Better signal performance and lower power consumption are two features Alcatel-Lucent (NYSE: ALU) promises to deliver in a new radio interface for distributed antenna systems (DAS).
In fact, the vendor said the new radio interface can reduce operational costs by as much as 90 percent when connecting subscribers in large public venues like shopping malls, hotels and offices. Product engineers believe they have come up with something their competitors cannot offer, including Nokia (NYSE:NOK), which is in the process of acquiring Alcatel-Lucent. If that's the case, the product stands a better chance of existing after the combination of the two firms.
"It is a unique solution in the market," replacing the big attenuators with this new DAS radio frequency module (RFM) product, said Tristan Barraud de Lagerie, director of product marketing. A Bell Labs study showed that, compared to a traditional remote radio head (RRH) and associated equipment, the new DAS RFM can deliver up to 30 percent cost savings in terms of wireless and DAS equipment required and up to 81 percent cost savings in terms of power and cooling.
Interestingly, he said they're also seeing another benefit: better battery life in the smartphones that are connecting to the DAS.
Alcatel-Lucent is testing with the technology with one unnamed Tier 1 operator in the U.S. that initially requested the product, and the testing is almost finalized, with plans to validate the product by the end of November. It will be available for general usage around that time.
Traditional (left) architecture versus the new single-rack bay on the right. (Source: Alcatel-Lucent)
Alcatel-Lucent is not a DAS vendor per se, but it supplies the DAS RFM, a wideband low-power LTE interface card that removes the need for bulky radio technology in public installations. Based on Alcatel-Lucent's images, the space savings is significant -- rather than a long row of gear, the new radio technology stacks up to require significantly less space. The company said up to 40 radio sectors with associated baseband processing can be fitted into a standard 19-inch indoor cabinet; the DAS RFM operates in both indoor and outdoor racks.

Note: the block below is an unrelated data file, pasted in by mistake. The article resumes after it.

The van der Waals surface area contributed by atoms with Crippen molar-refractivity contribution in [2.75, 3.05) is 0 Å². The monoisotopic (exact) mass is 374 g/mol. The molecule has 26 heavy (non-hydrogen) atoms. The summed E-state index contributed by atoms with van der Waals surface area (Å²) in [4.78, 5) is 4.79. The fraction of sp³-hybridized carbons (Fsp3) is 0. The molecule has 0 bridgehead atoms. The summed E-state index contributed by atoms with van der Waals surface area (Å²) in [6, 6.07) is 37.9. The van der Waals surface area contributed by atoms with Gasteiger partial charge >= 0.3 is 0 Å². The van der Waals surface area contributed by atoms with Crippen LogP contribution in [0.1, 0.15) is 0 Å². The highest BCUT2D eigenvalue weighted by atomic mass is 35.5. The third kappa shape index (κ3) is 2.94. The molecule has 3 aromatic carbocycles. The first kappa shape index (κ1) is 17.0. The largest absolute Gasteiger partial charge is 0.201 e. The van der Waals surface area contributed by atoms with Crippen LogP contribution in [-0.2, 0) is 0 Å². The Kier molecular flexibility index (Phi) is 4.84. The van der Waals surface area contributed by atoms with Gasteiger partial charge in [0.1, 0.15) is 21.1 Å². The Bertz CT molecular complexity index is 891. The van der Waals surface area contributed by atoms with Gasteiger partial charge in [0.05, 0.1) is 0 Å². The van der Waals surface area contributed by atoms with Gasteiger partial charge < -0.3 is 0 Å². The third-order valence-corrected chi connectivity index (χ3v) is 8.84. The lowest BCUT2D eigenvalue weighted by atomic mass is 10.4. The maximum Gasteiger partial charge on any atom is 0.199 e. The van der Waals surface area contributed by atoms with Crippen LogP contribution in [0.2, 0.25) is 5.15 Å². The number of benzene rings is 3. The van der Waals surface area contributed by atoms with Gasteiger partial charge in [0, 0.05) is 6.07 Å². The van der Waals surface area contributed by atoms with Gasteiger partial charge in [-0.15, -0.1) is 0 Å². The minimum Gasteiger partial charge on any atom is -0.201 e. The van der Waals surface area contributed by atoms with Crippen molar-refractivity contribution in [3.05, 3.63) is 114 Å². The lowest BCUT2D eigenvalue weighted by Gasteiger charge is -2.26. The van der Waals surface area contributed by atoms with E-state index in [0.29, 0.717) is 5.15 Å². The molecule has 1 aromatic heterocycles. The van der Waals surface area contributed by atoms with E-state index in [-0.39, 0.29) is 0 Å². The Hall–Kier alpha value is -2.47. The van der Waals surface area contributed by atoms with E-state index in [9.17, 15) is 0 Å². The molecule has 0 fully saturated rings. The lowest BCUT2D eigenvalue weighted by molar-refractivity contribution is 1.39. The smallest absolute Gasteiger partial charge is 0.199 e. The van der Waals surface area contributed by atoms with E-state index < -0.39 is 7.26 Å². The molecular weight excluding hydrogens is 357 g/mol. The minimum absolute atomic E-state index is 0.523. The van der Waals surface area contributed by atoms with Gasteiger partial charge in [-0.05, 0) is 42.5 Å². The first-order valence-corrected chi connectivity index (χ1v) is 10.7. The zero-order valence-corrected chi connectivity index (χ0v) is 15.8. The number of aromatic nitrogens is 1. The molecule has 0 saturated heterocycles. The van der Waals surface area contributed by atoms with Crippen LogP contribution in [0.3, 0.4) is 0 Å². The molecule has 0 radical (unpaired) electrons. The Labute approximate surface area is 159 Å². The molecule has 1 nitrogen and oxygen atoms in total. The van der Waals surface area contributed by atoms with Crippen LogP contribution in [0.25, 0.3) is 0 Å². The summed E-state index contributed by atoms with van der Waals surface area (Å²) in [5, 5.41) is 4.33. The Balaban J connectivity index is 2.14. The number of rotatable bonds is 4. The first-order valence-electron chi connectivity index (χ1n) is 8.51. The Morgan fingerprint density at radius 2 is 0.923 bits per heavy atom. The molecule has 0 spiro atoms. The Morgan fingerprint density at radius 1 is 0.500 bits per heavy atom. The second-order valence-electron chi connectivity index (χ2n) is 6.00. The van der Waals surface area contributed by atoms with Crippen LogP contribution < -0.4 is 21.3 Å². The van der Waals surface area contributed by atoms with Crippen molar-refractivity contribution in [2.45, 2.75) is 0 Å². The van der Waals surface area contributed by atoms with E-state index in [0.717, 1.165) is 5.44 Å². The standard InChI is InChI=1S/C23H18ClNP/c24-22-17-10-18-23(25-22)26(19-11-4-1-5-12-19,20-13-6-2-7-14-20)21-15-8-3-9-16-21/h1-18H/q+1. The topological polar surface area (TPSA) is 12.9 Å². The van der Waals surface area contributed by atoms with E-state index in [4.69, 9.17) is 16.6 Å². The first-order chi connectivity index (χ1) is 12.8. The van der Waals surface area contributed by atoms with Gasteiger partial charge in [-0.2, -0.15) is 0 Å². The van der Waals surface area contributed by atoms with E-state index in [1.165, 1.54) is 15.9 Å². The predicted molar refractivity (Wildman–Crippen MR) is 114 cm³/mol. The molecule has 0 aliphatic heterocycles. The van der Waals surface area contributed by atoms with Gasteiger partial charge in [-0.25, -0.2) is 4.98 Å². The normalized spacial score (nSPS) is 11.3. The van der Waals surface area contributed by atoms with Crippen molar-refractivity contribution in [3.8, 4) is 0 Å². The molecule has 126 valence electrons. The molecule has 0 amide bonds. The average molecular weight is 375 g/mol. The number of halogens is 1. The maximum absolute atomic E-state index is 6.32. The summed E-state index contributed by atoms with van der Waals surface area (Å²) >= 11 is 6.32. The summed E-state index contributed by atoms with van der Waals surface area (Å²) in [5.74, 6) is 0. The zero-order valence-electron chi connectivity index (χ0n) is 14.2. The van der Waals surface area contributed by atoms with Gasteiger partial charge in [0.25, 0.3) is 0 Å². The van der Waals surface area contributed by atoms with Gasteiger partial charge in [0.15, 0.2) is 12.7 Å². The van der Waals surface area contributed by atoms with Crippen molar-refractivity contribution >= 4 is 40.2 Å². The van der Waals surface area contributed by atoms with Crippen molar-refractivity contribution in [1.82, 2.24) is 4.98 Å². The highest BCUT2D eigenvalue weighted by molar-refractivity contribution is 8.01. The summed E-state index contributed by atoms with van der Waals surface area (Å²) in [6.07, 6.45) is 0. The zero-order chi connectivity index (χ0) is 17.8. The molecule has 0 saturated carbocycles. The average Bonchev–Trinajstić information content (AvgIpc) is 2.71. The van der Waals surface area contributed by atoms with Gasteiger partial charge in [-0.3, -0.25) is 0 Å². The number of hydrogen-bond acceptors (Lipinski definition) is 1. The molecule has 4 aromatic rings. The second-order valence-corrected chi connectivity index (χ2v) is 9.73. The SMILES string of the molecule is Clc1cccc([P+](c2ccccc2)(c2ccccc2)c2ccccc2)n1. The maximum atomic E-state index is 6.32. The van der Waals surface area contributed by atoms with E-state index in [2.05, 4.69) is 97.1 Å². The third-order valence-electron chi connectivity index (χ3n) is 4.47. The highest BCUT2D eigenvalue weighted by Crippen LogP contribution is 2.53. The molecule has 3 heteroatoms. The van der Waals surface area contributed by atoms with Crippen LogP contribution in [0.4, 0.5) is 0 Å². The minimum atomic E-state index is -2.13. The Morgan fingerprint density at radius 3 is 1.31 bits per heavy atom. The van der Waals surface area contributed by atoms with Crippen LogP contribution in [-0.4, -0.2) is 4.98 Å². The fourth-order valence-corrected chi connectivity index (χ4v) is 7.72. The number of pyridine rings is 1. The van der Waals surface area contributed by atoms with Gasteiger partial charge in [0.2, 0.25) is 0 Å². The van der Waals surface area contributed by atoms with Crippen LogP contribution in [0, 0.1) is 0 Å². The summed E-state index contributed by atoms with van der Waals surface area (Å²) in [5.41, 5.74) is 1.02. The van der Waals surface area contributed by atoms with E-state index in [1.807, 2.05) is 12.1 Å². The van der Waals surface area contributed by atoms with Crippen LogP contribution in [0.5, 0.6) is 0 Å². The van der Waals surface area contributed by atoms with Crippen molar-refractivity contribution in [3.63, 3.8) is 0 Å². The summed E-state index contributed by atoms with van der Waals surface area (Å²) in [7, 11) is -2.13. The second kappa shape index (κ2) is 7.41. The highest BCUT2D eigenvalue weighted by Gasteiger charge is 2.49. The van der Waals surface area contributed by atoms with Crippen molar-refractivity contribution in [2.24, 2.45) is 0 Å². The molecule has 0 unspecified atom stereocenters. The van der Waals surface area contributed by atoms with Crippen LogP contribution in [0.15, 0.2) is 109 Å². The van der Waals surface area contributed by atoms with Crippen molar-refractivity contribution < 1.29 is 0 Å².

In concert with Alcatel-Lucent's LTE radio access portfolio, the DAS RFM connects to Alcatel-Lucent's 9226 digital baseband unit, working directly with the analog DAS through RF signals that consume one-eighth of the power and heat dissipation of an average remote radio head.
The launch of the DAS RFM comes as demand for high-speed broadband access is growing in busy public locations, especially in the United States and China.
By providing a simple RF signal, Alcatel-Lucent said its DAS RFM maintains the host neutrality of a DAS system, allowing multiple operators to share a DAS system and recognize associated cost savings. That's likely good news for venue owners and managers.
Boingo Wireless CEO David Hagan said during the company's third-quarter conference call that the company is hearing from more venues that are fed up with single-carrier DAS, prompting them to look at adding Wi-Fi, which is seen as a more neutral technology that can serve more customers.
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